WHETHER infants, the children of visible believers, and members of the visible church, who have been now described, are the proper subjects of baptism, is an important question, upon which professing Christians are greatly divided, and which has been the subject of much dispute in the three last centuries. It is not thought proper, or that it will answer any good end, to enter here very particularly into this dispute, upon which so much has been written on both sides. It will be sufficient briefly to state the chief arguments for the baptism of such children, and the ground and import of this ordinance, when applied to them.


I. THE arguments may be exhibited under the following particulars:

1. It is observed from the Scripture, that God, in his dealings with men, in his constitutions and conduct, and covenants with them, does connect children with their parents, and considers the former as included in the latter; so that the children take their moral character and visible relation to God, and derive good or evil, a blessing, or the contrary, from their parents, according to their character and conduct.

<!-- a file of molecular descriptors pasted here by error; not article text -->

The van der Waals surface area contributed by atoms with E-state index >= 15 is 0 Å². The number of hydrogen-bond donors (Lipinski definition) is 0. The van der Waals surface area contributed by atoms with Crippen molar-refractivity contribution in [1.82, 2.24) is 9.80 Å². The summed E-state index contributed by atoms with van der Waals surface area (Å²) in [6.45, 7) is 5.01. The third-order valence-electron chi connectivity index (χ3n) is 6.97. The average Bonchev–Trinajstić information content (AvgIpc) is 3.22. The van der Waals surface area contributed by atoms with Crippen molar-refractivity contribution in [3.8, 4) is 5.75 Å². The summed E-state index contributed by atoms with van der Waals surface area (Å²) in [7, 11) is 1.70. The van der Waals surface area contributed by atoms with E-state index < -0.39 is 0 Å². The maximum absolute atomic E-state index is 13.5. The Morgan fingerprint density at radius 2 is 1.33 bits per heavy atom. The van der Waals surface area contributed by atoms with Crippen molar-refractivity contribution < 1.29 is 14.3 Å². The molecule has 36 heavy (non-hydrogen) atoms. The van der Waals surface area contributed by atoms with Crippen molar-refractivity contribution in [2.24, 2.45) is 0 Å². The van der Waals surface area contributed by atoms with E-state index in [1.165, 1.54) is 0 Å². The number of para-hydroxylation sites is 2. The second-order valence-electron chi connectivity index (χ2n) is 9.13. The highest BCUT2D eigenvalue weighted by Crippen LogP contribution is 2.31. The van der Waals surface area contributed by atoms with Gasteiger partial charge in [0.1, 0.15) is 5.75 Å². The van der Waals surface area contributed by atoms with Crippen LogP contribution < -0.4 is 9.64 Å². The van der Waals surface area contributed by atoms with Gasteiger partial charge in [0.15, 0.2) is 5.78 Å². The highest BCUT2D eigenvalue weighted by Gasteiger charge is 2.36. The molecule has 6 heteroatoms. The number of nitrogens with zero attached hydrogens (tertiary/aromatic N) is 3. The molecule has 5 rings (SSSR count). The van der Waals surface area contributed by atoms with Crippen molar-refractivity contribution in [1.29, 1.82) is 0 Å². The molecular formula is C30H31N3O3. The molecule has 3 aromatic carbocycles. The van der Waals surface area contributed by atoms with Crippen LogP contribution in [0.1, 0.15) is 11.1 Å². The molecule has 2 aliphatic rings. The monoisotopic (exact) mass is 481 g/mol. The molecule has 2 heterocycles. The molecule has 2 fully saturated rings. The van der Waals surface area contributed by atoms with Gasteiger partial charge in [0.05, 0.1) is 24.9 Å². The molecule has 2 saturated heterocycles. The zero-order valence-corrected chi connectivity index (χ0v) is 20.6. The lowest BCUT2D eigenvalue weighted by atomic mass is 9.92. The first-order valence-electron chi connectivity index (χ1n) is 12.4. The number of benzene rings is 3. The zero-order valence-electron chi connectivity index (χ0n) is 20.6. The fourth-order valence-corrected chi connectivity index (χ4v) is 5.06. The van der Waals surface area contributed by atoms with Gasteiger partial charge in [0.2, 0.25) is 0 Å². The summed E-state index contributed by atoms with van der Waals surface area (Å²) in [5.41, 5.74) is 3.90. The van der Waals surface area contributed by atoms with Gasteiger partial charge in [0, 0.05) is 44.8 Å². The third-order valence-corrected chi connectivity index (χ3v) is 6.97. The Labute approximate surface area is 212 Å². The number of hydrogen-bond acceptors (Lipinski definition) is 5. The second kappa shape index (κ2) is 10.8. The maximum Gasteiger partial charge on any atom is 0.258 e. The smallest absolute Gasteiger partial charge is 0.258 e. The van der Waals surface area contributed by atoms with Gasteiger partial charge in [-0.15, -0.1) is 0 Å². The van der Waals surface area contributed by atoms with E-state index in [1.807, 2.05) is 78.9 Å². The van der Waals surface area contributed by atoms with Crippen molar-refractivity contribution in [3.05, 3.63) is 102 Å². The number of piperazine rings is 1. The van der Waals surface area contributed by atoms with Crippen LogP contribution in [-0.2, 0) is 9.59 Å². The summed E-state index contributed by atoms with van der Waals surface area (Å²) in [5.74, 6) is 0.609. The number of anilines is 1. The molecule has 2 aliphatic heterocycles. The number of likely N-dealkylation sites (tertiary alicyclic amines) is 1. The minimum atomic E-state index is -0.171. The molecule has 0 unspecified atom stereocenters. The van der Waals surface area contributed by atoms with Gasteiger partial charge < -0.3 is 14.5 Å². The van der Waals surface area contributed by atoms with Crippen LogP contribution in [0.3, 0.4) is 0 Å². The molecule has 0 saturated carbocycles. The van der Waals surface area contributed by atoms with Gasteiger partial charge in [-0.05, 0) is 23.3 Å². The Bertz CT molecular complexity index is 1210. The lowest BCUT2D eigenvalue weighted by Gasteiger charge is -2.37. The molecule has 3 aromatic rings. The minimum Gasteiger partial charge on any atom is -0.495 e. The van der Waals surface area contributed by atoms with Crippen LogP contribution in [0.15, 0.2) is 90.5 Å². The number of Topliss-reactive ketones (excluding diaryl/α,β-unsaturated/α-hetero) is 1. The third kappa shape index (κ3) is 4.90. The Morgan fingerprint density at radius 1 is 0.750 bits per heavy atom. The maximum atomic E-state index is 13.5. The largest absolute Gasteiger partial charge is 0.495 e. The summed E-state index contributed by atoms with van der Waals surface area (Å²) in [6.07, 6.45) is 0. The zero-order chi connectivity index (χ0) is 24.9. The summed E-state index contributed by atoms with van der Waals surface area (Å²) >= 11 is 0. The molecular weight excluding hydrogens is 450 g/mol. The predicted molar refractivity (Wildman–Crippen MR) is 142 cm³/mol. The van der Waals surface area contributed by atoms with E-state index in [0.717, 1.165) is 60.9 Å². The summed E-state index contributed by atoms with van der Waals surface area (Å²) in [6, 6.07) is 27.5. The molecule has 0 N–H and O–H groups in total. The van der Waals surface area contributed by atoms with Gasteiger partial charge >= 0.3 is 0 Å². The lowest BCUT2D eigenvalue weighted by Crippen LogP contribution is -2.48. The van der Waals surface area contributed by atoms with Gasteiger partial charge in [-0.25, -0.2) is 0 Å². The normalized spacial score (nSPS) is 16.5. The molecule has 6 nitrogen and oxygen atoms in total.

When God first made man, he considered the children of Adam as included in him, and they were included in the covenant made with him; so that they were to be blessed or not, according to the conduct of their parent, and his moral character and conduct were to determine and fix theirs. Though there were some things peculiar in this constitution, especially as it was more general and comprehensive, taking in all the natural descendants from Adam to the end of the world, yet thus much is to be gathered from it, viz., that children may be included in the covenant which is made with their parents, so as to take their moral character from them, and derive good · or evil, according to the moral conduct of their parents, and that God has actually done this in a perspicuous and most striking instance, in which he may be considered, perhaps, as setting a pattern and example of his conduct with mankind, in his public covenant transactions with them, and that in all such covenants children are to be considered as included with their parents.